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[PYCL: Send each one home with the treasure of their most meaningful quality. (#2)
Become more conscious of what you are thinking about. (#3) Bring fruit and veggies! (#5)]
Possible Younger Class Lesson ideas for the Christian Science Bible Lesson on

for March 17, 2019

by Kerry Jenkins, CS of House Springs, MO
Kerry.helen.jenkins@gmail.com (314) 406-0041

Pycl #1: I remember many a lively, and often silly, argument that we would have as young students of Christian Science with our Sunday school teachers about what constituted "substance" and what did not. It probably wasn't very fruitful to tell the truth…. So how can we make this subject one that touches the thought of our pupils? The focal point in this week's lesson is on the spiritual treasure that God has already planted in us, His ideas. This treasure is embedded in the Kingdom of Heaven within–mentioned in the Golden text and several other places. Particularly B17 speaks of how God's laws are put into our "inward parts" written in our hearts. The heart is mentioned in conjunction with treasure also many times. Why? Well, because we cherish what we keep in our heart. If that thing that we are holding in our heart is spiritual, then we are cherishing something substantial, otherwise, it is likely to eventually "decay", or fall into some kind of ruin/disappointment. Does this mean that we have to have some kind of sterile, "high and mighty" sense of what we are holding in our thought/heart? No! In fact, really every one of us has, at root (dare I say "heart"?), a substantial treasure!

Think about it. If a student sees his or her treasure as being successful at something, what might that truly mean? Aren't they really wanting to know what gives them the power, intelligence, success in that endeavor? Because we are God's ideas, we naturally reflect Her substance. This might be obscured in more material thoughts or pursuits, but it is there, because our true nature and being is spiritual! So, this Pycl would be about discovering what the substantial treasure in each of their hearts might be.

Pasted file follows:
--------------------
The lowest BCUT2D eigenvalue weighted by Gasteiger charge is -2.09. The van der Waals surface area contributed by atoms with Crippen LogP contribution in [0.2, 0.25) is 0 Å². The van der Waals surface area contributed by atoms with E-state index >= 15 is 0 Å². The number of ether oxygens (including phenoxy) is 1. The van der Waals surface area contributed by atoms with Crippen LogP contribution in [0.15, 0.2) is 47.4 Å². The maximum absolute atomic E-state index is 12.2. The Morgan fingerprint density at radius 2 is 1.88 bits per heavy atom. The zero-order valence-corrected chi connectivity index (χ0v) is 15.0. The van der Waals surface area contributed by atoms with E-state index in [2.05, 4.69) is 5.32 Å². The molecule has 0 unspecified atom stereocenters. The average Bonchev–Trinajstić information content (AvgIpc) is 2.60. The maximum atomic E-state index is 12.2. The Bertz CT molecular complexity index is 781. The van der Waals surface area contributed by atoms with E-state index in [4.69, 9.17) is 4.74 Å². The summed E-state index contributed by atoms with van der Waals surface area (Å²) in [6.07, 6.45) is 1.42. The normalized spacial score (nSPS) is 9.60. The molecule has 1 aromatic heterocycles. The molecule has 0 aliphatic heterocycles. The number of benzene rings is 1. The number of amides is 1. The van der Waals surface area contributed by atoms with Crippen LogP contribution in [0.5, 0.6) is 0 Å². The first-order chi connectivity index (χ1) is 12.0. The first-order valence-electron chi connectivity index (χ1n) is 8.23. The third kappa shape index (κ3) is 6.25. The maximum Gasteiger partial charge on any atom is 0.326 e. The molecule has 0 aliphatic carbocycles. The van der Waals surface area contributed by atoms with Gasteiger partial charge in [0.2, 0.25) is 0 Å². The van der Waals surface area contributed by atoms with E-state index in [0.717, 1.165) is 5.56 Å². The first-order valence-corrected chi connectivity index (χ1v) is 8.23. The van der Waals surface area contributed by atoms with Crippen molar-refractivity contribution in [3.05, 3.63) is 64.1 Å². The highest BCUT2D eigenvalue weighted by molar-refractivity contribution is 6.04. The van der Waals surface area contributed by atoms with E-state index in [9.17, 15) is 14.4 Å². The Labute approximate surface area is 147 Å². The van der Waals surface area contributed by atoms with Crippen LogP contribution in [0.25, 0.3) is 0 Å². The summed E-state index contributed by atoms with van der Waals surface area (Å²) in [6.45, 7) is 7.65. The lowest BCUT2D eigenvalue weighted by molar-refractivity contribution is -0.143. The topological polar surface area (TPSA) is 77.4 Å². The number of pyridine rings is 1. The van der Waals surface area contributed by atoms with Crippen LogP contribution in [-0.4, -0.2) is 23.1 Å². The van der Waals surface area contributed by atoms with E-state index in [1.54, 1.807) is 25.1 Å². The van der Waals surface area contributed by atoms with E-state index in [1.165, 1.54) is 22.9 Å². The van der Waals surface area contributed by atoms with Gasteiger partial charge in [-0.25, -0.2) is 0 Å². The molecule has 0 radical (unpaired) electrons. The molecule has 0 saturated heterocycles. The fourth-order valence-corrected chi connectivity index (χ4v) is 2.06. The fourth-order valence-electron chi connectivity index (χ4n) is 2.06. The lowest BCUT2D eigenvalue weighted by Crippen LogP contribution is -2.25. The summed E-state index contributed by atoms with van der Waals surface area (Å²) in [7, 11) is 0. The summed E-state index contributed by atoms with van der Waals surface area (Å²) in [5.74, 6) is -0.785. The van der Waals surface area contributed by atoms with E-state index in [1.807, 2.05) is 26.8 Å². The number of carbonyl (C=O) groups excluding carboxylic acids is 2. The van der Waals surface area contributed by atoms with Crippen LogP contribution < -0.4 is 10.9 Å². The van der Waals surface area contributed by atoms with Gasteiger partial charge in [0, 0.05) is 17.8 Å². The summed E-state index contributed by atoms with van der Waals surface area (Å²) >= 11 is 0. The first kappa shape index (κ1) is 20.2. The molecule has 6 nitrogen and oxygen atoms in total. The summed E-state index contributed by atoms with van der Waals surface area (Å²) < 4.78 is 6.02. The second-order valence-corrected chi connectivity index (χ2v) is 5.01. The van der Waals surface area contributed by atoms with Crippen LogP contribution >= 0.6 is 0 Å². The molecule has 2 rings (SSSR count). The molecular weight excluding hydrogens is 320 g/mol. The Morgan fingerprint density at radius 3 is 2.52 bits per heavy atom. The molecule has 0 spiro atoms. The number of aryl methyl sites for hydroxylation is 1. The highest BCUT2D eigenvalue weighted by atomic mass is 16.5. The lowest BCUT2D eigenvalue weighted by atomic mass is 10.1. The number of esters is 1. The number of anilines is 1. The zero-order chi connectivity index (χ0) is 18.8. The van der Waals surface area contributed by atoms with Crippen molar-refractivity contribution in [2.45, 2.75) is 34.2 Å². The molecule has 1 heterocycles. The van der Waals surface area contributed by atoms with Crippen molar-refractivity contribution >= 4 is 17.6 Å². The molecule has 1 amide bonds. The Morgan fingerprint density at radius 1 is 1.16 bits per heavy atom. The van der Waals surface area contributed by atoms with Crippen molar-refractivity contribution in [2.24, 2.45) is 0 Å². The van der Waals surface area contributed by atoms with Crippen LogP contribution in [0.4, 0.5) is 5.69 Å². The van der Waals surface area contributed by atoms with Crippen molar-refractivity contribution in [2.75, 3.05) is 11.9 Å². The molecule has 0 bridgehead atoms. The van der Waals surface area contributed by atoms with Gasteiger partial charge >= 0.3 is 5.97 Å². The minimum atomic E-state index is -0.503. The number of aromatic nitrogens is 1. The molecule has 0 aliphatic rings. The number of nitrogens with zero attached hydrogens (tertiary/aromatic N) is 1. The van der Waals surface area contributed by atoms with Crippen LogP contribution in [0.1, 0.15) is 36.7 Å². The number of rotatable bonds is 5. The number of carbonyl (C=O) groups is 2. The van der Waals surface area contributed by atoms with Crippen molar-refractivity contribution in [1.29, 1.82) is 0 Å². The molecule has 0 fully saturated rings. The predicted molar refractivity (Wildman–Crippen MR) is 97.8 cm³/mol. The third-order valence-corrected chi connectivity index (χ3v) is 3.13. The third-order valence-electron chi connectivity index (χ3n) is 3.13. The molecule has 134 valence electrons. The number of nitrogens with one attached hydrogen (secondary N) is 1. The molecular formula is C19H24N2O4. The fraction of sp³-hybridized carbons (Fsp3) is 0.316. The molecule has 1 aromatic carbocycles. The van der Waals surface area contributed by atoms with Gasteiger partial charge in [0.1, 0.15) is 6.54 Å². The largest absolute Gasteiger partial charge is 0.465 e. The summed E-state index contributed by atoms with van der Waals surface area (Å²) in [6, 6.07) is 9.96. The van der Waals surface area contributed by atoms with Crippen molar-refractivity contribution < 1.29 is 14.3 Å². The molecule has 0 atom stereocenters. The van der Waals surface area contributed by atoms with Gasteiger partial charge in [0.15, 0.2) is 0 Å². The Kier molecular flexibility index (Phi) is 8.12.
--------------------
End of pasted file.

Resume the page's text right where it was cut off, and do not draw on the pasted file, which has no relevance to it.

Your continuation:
Here is a way to get at that conversation. Look together at the story of Solomon. Ask what would they answer if they felt that God was asking them what they wanted. One answer I got (after we got past jokes about new motorcycles, etc.) was that he wanted to "know how to love other people even when they were being mean to him". That seems like a great treasure to me! So how can we see that actually God has bestowed that treasure on each of us? How can we tap into that power, learn to see our ability to do this and recognize that God is currently blessing us with that ability? What treasures and qualities do we possess (have in our treasure chest, see Pycl #2) already, to help us make progress toward seeing that we are equipped to succeed in loving even those that are "mean" to us? Might they be treasures such as: patience, humor, maturity?

Pycl #2: We have done this before, but if you are teaching younger children you could bring in something that would represent a "treasure chest". Decorate it any way you wish, or have them do this with you. You can put qualities that you decide are spiritual, substantial "treasures" on slips of paper and put them in the box. Or you could choose objects that you label with these qualities that represent "treasure". They can come up with what these treasures are and put them in the chest, or draw them out and share how that quality is lasting, helpful, comes from God. Add to the treasure chest over months and open it once in a while in the future to see what is filling it! Send them each home with a "treasure" that is, to them, the most meaningful quality.